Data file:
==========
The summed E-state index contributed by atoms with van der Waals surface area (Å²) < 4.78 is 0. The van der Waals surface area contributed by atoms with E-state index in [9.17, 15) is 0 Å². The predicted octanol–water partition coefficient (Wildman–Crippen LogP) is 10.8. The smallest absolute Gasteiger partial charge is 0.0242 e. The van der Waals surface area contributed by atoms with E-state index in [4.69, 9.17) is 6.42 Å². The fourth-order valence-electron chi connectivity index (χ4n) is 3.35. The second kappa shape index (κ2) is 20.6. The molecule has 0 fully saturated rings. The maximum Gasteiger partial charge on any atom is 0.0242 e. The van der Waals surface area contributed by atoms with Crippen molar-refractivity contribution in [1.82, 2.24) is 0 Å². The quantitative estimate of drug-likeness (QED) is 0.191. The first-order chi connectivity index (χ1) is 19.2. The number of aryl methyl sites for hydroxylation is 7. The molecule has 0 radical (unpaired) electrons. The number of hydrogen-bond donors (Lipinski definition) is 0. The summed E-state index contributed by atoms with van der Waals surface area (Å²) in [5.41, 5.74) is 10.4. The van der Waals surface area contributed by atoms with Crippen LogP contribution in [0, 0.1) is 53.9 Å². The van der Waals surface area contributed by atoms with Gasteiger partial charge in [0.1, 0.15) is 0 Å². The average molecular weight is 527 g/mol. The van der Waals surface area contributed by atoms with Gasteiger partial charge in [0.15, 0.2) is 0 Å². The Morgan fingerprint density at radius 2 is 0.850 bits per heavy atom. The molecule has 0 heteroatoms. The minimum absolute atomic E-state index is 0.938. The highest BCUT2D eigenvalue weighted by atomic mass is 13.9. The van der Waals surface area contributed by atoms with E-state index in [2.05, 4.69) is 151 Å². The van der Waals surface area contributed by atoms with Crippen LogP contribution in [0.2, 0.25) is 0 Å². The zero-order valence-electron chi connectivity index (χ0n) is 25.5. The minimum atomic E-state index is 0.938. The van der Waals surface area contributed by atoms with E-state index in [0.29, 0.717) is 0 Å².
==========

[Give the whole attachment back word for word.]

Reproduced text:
The summed E-state index contributed by atoms with van der Waals surface area (Å²) < 4.78 is 0. The van der Waals surface area contributed by atoms with E-state index in [9.17, 15) is 0 Å². The predicted octanol–water partition coefficient (Wildman–Crippen LogP) is 10.8. The smallest absolute Gasteiger partial charge is 0.0242 e. The van der Waals surface area contributed by atoms with E-state index in [4.69, 9.17) is 6.42 Å². The fourth-order valence-electron chi connectivity index (χ4n) is 3.35. The second kappa shape index (κ2) is 20.6. The molecule has 0 fully saturated rings. The maximum Gasteiger partial charge on any atom is 0.0242 e. The van der Waals surface area contributed by atoms with Crippen molar-refractivity contribution in [1.82, 2.24) is 0 Å². The quantitative estimate of drug-likeness (QED) is 0.191. The first-order chi connectivity index (χ1) is 19.2. The number of aryl methyl sites for hydroxylation is 7. The molecule has 0 radical (unpaired) electrons. The number of hydrogen-bond donors (Lipinski definition) is 0. The summed E-state index contributed by atoms with van der Waals surface area (Å²) in [5.41, 5.74) is 10.4. The van der Waals surface area contributed by atoms with Crippen LogP contribution in [0, 0.1) is 53.9 Å². The van der Waals surface area contributed by atoms with Gasteiger partial charge in [0.1, 0.15) is 0 Å². The average molecular weight is 527 g/mol. The van der Waals surface area contributed by atoms with Gasteiger partial charge in [0.15, 0.2) is 0 Å². The Morgan fingerprint density at radius 2 is 0.850 bits per heavy atom. The molecule has 0 heteroatoms. The minimum absolute atomic E-state index is 0.938. The highest BCUT2D eigenvalue weighted by atomic mass is 13.9. The van der Waals surface area contributed by atoms with E-state index in [2.05, 4.69) is 151 Å². The van der Waals surface area contributed by atoms with Crippen LogP contribution in [0.2, 0.25) is 0 Å². The zero-order valence-electron chi connectivity index (χ0n) is 25.5. The minimum atomic E-state index is 0.938. The van der Waals surface area contributed by atoms with E-state index in [0.29, 0.717) is 0 Å².